This having been done, the program is re-run. It is assumed that the program retraces its previous steps as recorded in the trace file until it reaches the first modified print function.
A particular example follows wherein different components of the invention are described in greater detail.
Functions of the form Trace-Print (Trace-Name, Content) are added to the program. Preferably, this is done automatically, using a menu, in all locations of a specific type defined by the programmer (e.g. beginning of routines, places where a particular variable “X” is used, etc.). In the case of multi-threaded programs, automatic choice of the trace granularity ensures replay ability. Alternatively, the Trace-Print functions may be added to the program manually. Replay ability is described in “Deterministic Replay of Java Multithreaded Applications”, by Jong-Deok Choi and Harini Strnivasan, in the Proceedings of the ACM SIGMETRICS symposium on parallel and distributed tools, 1998.
When the program is executed on a test, a flag called “compare” is set by the Trace-Print function according to whether or not the trace file exists on entry to the Trace-Print function. If the trace file does not exist, then compare is set false and the trace file is created otherwise it is set to true. During subsequent processing, if compare=false, then the Trace-Print function prints Content into file Trace-Name in the form “Trace: Content”.
If compare-true, then the program is executed under a modified debugger.
Whenever a Trace-Print function is reached, if the content of Trace-Name is of the form “Debug: Command”, then this debugger command is executed. As shown in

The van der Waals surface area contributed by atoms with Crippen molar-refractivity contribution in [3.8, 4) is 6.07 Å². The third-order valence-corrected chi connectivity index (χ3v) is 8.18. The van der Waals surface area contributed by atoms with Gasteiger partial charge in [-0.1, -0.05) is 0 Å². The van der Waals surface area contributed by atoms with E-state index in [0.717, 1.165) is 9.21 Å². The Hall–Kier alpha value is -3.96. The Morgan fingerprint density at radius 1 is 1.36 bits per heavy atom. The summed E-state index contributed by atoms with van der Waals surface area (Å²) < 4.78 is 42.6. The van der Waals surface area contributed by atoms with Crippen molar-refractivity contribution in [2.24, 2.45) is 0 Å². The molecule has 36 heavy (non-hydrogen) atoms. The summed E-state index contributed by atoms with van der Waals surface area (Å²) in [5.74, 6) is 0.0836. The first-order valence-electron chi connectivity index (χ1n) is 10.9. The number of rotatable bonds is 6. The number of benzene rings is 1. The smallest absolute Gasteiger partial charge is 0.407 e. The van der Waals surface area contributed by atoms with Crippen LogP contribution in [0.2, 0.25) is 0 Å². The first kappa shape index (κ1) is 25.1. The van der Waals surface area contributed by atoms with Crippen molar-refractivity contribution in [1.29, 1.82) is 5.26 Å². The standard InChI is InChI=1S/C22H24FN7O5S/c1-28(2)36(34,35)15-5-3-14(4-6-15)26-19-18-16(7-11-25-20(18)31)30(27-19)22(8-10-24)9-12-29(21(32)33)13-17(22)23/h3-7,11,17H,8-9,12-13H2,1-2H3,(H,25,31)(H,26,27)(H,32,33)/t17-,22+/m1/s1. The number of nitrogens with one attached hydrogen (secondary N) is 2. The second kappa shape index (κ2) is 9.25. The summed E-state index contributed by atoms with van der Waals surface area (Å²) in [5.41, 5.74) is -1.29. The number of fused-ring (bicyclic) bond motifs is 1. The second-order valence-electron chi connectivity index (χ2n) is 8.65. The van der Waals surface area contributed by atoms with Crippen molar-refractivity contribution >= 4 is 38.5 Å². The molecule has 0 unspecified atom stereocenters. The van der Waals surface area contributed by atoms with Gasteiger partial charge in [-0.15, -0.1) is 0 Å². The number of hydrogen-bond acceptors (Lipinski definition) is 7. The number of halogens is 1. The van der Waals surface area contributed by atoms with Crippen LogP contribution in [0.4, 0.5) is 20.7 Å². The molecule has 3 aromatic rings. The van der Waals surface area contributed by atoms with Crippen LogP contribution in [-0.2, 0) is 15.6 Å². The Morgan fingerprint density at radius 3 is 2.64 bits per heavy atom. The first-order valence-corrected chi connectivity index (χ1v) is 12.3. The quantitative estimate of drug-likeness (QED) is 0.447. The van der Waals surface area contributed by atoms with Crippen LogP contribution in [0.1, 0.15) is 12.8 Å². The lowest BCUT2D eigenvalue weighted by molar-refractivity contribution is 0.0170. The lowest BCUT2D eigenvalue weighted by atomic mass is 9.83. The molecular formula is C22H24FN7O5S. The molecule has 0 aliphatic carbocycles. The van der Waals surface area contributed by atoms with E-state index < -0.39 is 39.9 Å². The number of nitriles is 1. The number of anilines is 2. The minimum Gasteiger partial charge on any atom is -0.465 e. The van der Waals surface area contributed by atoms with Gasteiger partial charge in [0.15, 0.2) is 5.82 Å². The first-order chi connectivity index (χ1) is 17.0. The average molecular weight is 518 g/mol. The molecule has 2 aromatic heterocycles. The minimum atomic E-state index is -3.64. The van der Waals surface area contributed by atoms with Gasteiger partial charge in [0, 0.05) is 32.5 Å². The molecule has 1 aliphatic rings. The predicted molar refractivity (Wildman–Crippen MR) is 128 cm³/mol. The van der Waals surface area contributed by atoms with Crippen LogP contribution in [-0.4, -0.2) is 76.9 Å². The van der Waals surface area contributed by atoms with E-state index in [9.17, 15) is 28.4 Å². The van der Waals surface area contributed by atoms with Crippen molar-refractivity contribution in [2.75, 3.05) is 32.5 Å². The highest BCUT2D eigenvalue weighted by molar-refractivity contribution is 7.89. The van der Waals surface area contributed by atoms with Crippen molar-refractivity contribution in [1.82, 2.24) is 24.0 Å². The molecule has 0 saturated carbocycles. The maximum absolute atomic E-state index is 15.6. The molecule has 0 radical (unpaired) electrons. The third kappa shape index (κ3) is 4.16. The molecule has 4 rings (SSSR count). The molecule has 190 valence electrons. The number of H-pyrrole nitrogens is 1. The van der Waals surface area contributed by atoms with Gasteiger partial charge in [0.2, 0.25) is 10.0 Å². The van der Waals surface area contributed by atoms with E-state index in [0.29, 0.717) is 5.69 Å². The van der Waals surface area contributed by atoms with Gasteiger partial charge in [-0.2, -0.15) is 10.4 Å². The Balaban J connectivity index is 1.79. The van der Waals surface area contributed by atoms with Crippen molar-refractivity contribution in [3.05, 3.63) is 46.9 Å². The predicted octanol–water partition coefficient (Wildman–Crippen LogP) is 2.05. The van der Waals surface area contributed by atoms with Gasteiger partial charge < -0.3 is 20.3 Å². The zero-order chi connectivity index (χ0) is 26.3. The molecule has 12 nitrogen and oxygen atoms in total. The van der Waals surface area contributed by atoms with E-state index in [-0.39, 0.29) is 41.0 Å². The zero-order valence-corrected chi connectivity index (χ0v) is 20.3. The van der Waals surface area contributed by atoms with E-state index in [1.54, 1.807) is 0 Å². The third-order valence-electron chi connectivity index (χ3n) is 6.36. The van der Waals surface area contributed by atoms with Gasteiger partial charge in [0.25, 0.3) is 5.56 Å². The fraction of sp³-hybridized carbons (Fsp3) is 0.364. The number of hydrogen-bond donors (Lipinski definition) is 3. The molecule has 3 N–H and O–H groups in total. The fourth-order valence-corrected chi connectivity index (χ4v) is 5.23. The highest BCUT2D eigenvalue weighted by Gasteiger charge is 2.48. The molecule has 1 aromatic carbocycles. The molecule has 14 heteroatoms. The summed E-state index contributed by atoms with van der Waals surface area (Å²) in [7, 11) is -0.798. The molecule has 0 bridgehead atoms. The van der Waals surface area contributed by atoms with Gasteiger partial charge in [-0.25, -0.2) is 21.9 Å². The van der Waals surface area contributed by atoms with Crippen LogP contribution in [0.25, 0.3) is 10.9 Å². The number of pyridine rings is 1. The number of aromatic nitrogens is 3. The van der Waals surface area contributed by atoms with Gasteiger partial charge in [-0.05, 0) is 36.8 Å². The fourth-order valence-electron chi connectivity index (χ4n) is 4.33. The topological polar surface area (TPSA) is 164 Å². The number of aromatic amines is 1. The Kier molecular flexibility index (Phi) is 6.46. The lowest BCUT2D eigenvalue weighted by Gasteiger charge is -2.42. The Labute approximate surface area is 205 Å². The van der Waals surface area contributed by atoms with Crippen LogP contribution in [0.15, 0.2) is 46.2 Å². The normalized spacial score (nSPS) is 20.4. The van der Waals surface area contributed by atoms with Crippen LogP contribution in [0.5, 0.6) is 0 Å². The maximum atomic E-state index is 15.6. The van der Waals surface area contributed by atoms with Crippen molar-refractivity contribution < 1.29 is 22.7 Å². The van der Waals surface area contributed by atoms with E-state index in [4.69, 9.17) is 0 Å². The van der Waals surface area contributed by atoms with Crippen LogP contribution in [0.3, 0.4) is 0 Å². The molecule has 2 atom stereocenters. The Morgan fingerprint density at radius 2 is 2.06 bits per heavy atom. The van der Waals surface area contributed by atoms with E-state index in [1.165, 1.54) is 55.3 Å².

IF the content is of the form “Trace: Content”, THEN
IF the content in the trace file equals Content of Trace-Print, then continue;
ELSE raise the debugger at this point with the appropriate error message.
Alternatively, the function Trace-Print is modified such that if the file Trace-Name is one of the debug trace file names it either writes to the file as above or compares, much like the previous implementation but implemented within the program, possibly as a library. When a point is reached where the debugger is needed, it is invoked from within the program. This implementation will work only for debuggers that can be invoked while the program is running, as is the case with most debuggers. The advantage of this approach is that the debugger is not modified, and it is easy to port between debuggers.
Alternatively, a new application may be created that does not run under the debugger. Such an application accepts as input a trace file and a stream of outputs from the executing program: and compares the stream to the trace file. If the stream is different, it halts the program and raises a debugger. Such an approach has the advantage that the user program is not modified and the application is not language specific. In either case, application of the debugger gives rise to delays and it is therefore hard to break the program exactly at the desired location.
One possible solution to this is to employ an architecture called “King” (or any other from the published solutions) for re-executing the program with the same interleaving as fair as the Trace-Print function is concerned. The king is a synchronization object able to influence, record and enforce interleaving.
The king architecture is used to record the order in which concurrent programs are executed and to rerun concurrent programs in the same or similar order. This architecture is used to support interactive definition, of timing related tests. The tester can select a thread and advance it to a chosen program location. A King architecture contains the following elements:
thread 1 A; thread 1 B; thread 2 A;
When running multi-thread programs, each thread may write to its own trace file and when the programmer analyzes the trace file, it must clear to which thread the traced variables refer. To this end, some consistent naming scheme is required that ensures that allocates a unique name to each thread-dependent trace file and ensures that each thread writes to its own trace file.